I harvest my potatoes from under a heavy mulch into December or January
(if it hasn't been too cold or snowy). Essentially, they stay there until they
used up or locked away by frozen straw mulch. The biggest risk is damage from
voles. Otherwise, they stay crisp and perfect. I've even occasionally pulled
some still good potatoes in the spring.
Pat in Plymouth MI ('someplace.net' is comcast)
Any technology distinguishable from magic is insufficiently advanced.
I live in the Pacific NW. I just pulled some up today, and I'll dig up more
when I put the garden to bed in October. But I do my best to keep them in
the ground through the winter, and dig them as I need them. They keep better
in the ground then they do in the fridge. When spring comes, I do my very
best to get them all when I spade up the garden for spring planting. No
matter how hard I try, I always miss a few, which is why I never need to
actually plant potatoes any more.
Which, fortunately for some, varies with location. I leave mine in the
ground until I'm ready to use them. Those that don't get dug (translated:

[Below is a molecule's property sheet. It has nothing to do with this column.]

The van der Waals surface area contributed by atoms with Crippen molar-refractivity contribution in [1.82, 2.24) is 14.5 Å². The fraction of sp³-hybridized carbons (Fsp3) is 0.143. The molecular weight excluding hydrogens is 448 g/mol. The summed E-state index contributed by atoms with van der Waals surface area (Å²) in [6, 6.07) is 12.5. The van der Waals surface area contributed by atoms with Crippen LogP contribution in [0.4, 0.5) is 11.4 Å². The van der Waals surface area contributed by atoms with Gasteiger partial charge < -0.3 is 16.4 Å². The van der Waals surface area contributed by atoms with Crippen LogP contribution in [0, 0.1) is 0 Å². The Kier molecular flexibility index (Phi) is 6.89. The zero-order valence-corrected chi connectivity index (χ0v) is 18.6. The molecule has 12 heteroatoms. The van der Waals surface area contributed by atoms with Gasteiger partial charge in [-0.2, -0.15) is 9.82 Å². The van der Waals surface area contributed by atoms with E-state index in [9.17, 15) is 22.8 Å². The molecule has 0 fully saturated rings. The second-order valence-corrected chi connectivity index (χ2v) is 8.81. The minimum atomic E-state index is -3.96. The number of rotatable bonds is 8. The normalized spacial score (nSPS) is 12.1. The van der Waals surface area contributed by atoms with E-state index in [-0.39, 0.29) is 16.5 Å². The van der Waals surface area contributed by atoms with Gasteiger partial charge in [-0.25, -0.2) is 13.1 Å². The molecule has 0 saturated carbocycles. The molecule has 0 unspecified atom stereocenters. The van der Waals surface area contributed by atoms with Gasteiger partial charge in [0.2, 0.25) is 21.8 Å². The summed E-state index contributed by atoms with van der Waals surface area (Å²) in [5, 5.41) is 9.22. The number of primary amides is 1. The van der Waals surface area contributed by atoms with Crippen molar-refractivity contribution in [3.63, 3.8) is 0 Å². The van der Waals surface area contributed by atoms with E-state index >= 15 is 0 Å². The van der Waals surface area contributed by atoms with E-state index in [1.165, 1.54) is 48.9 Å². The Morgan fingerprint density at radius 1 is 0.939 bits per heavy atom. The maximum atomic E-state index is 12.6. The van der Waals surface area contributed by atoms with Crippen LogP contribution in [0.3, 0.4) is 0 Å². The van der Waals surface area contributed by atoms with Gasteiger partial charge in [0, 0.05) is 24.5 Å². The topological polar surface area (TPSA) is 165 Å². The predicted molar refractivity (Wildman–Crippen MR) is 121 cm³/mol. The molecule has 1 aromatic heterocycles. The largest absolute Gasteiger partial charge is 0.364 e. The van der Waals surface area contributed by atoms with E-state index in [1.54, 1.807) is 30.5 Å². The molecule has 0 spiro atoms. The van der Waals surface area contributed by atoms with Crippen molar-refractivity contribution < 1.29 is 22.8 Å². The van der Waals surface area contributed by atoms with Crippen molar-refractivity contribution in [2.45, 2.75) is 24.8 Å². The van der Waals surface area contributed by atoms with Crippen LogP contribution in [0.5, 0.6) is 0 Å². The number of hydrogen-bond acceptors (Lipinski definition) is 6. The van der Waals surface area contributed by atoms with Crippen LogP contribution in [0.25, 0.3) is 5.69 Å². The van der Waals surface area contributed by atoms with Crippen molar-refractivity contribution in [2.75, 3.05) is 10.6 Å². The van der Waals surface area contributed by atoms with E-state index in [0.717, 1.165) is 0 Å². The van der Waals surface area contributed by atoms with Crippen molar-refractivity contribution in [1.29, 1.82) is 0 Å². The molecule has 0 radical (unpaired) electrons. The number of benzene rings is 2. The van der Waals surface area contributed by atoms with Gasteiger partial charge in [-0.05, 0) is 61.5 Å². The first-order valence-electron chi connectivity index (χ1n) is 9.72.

found), grow in the spring. Very few have been lost, probably even fewer
than if they'd been dug. Do note, though, that my garden has exactly
drainage and has been unbothered by underground critters.
This year, however, after reading the post about storing them in the
ground covered with straw, that is what I shall likely do. I will
partially bury one of those plastic barrels and store in it.
HomeOwnersHub.com is a website for homeowners and building and maintenance pros. It is not affiliated with any of the manufacturers or service providers discussed here.
All logos and trade names are the property of their respective owners.